Nightlight on a timer tells early risers when it’s morning wakeup time

Here’s Marie’s brilliant hack for teaching her early riser about a reasonable wakeup time. (Especially handy now that the sun’s rising earlier.)

My three year-old daughter was a very early riser and would wake me up repeatedly to ask if it was time to get up yet. [Don’t you love that? My kid would creep up to me while I was sleeping, and then wake me so he could demonstrate how quiet he could be. — Ed.] She was too small to read a clock, and although telling her to look for a “6” was an option, she didn’t quite get it that 5 was not OK, but 7 was. I was looking for a simple “yes/no” cue that did not require her to do too much thinking if she were to wake up in the middle of the night. I did not want to set an alarm, because I didn’t want to disturb her sleep if she were to sleep in.

My hack inspiration came from an electrical appliance timer. I used it to rig her night light to turn off at 6am and told her she was to stay quiet and in her room until the light turned off. After a minor setback when she turned off the light manually to make it “time to get up,” it has worked like a charm!

Related: Clock radio hack encourages kids to sleep later


  1. mikey says

    A similar predicament was explored by Adrienne on her BabyToolkit blog a few weeks back. She had tested a special alarm clock that can be set to glow a different color for waking time (in place of or in addition to an audible alarm). And it has a time-teaching game for older kids:

    I got it for my daughter a week and a half ago and she *loves* it. It’s a great gift idea if you have a special occasion coming up for a kid. My almost 4 year-old feels very proud of it when she rushes into our room in the morning (“My clock turned green! Come and see!”). And, she’s even slept past the “alarm” time (7am) a few days.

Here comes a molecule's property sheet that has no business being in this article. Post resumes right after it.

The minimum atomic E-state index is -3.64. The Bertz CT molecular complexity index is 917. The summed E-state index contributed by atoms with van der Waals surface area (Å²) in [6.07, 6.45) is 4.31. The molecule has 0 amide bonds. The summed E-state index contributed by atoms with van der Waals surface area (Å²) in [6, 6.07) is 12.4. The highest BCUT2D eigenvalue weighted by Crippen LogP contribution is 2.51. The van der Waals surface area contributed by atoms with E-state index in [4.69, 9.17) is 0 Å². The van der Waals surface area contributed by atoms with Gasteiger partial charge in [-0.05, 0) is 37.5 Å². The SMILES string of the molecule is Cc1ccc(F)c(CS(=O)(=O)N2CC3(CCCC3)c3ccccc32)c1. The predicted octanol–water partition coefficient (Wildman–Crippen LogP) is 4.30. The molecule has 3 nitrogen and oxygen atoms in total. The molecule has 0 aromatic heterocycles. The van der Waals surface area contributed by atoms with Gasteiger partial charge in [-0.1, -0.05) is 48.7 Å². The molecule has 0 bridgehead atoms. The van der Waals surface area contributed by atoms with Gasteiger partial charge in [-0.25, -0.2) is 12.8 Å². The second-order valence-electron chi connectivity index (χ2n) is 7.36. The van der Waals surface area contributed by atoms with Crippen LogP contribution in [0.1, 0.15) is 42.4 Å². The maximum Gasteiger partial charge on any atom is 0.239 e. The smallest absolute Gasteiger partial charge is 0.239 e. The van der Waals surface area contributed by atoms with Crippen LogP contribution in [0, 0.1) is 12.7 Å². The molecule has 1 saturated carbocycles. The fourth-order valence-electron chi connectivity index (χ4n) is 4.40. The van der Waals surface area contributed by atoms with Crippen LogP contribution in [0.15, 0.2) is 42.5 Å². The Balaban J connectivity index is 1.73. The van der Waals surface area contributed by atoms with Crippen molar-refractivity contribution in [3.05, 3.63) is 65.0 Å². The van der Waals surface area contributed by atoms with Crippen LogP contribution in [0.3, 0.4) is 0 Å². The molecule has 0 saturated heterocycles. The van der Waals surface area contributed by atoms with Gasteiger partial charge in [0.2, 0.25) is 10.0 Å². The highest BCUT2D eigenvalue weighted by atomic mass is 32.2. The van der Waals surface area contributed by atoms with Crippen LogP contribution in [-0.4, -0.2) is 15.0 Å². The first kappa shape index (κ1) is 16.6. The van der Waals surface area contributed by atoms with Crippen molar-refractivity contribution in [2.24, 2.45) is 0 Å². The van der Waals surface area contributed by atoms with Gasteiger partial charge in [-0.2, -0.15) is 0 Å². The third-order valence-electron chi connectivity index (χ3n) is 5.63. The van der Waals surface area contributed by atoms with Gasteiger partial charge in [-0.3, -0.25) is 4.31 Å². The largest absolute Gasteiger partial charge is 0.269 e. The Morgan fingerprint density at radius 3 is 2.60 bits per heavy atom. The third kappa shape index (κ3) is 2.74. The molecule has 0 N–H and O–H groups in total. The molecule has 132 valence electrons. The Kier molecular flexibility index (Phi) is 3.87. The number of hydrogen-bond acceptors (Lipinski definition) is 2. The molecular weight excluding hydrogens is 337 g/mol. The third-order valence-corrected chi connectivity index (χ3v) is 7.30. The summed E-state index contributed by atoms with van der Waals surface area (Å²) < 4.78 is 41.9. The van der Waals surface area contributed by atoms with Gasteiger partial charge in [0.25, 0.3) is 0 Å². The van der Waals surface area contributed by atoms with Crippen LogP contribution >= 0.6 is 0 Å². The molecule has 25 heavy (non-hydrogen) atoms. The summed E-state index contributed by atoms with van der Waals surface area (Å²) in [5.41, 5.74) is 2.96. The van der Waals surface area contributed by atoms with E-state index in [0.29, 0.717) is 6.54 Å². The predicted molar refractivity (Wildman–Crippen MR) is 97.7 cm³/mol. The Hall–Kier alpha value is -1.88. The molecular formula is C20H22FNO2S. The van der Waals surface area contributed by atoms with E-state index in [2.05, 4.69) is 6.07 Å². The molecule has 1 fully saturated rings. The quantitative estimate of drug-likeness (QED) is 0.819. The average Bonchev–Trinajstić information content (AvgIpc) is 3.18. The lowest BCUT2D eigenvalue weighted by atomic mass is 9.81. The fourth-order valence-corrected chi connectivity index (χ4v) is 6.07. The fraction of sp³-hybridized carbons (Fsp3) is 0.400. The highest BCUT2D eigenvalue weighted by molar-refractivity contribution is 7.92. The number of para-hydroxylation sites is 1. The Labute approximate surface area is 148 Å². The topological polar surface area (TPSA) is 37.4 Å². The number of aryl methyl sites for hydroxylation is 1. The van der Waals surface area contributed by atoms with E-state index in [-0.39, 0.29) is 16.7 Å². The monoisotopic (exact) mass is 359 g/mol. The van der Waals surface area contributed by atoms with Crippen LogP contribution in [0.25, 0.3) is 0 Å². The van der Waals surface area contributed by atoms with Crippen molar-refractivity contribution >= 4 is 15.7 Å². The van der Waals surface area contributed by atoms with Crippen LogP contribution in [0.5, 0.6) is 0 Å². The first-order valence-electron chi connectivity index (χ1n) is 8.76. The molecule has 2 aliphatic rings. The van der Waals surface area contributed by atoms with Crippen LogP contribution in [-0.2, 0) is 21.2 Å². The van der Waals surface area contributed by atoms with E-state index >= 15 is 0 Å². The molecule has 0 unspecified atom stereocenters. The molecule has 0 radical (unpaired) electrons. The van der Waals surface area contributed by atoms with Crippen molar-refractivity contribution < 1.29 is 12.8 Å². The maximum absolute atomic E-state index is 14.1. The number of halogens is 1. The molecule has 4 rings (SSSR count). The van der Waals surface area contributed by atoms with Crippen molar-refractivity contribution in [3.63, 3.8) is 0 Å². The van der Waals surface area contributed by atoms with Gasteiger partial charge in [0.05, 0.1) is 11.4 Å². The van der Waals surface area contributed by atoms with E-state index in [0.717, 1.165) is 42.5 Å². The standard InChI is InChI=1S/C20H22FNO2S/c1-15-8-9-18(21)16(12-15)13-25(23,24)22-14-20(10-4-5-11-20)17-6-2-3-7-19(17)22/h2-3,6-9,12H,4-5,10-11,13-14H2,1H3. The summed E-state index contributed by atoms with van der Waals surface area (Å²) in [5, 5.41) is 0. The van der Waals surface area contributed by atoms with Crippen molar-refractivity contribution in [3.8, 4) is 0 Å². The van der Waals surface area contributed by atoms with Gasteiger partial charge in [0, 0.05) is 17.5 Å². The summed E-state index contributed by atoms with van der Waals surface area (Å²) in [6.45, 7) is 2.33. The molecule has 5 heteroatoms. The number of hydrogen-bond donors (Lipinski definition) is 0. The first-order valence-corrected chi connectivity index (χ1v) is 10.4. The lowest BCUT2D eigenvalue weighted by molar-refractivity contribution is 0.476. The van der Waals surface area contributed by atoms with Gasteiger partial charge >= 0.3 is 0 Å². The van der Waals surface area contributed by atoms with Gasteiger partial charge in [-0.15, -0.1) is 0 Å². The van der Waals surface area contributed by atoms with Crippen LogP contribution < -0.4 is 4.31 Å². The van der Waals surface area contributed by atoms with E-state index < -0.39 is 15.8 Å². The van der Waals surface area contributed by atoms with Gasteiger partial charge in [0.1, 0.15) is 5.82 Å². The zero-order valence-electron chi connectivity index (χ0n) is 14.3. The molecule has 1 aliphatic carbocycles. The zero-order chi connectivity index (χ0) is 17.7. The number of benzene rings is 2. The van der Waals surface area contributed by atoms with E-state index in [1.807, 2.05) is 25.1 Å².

Yes, more expensive than the appliance timer. But also a few more features and a dash of excitement.

  2. Angela says

    This is a wonderful hack! Thank you for sharing.

    I’ll have to use this when my 16 month old is old enough to understand it. =)

  3. Suzen says

    My tot likes to do the same thing… I have grown accustomed to her sneakily creeping up on me every morning.
    I actually have a reptile power center that would work just the same way (it’s like a surge protector that only supplies power to each of it’s outlets at specified times). It would also help keep her from being able to turn ON her TV in the middle of the night too.

  4. Erik says

    I do this too. In addition, I set the “on” time to bedtime. My kiddo knows that when the “sleeping light” comes on it is time for bed, no questions asked. This has significantly cut down on the foot dragging, cajoling by me, then pleading by her for a story even when she drags bath, pjs, and teeth brushing out way past bedtime. Now I have an objective arbiter of bedtime on my side (although I do sometimes manually turn it off on the sly if being late for bed is my fault instead of hers)

  5. Steve says

    We’ve been doing this for years. We have a two tiered system. One nightlight on a timer tells the kids they can get up and go to the playroom, another light (their pink light) tells them they can come downstairs. The first is easily slept through, if the gods favor us with that. The latter is more difficult, and it is usually set for about the latest we want them up (especially on school days).
    It is not fool-proof. They will sometimes ignore it. But, at least we can ask “Did your pink light turn on?” Instead of baking “go back to bed!” And they will usually ‘obey the light!’ Once they are reminded.

  6. says

    Yes, but does anyone have hacks for how they deal with kids who don’t want to sleep?
    How do you get them to bed (at a reasonable time)? and wake them up (in time for school/camp/general daily life)?